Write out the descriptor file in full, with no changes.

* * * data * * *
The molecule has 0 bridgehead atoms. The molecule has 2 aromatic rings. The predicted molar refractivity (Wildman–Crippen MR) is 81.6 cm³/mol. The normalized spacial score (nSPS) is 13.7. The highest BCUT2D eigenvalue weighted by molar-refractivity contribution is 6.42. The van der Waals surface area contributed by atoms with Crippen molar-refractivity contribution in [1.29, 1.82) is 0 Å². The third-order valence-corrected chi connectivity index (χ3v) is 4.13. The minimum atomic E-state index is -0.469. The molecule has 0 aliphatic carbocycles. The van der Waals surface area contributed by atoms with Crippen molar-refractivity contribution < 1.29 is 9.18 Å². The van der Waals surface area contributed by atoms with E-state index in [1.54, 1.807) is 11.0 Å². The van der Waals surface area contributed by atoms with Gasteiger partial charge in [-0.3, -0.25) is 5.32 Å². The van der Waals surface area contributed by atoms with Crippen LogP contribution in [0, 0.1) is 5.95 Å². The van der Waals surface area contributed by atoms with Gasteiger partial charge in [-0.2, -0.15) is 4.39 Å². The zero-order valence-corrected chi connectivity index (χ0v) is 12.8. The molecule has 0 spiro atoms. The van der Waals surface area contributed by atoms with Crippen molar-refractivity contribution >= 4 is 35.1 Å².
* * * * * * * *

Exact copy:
The molecule has 0 bridgehead atoms. The molecule has 2 aromatic rings. The predicted molar refractivity (Wildman–Crippen MR) is 81.6 cm³/mol. The normalized spacial score (nSPS) is 13.7. The highest BCUT2D eigenvalue weighted by molar-refractivity contribution is 6.42. The van der Waals surface area contributed by atoms with Crippen molar-refractivity contribution in [1.29, 1.82) is 0 Å². The third-order valence-corrected chi connectivity index (χ3v) is 4.13. The minimum atomic E-state index is -0.469. The molecule has 0 aliphatic carbocycles. The van der Waals surface area contributed by atoms with Crippen molar-refractivity contribution < 1.29 is 9.18 Å². The van der Waals surface area contributed by atoms with E-state index in [1.54, 1.807) is 11.0 Å². The van der Waals surface area contributed by atoms with Gasteiger partial charge in [-0.3, -0.25) is 5.32 Å². The van der Waals surface area contributed by atoms with Crippen LogP contribution in [0, 0.1) is 5.95 Å². The van der Waals surface area contributed by atoms with Gasteiger partial charge in [-0.2, -0.15) is 4.39 Å². The zero-order valence-corrected chi connectivity index (χ0v) is 12.8. The molecule has 0 spiro atoms. The van der Waals surface area contributed by atoms with Crippen molar-refractivity contribution >= 4 is 35.1 Å².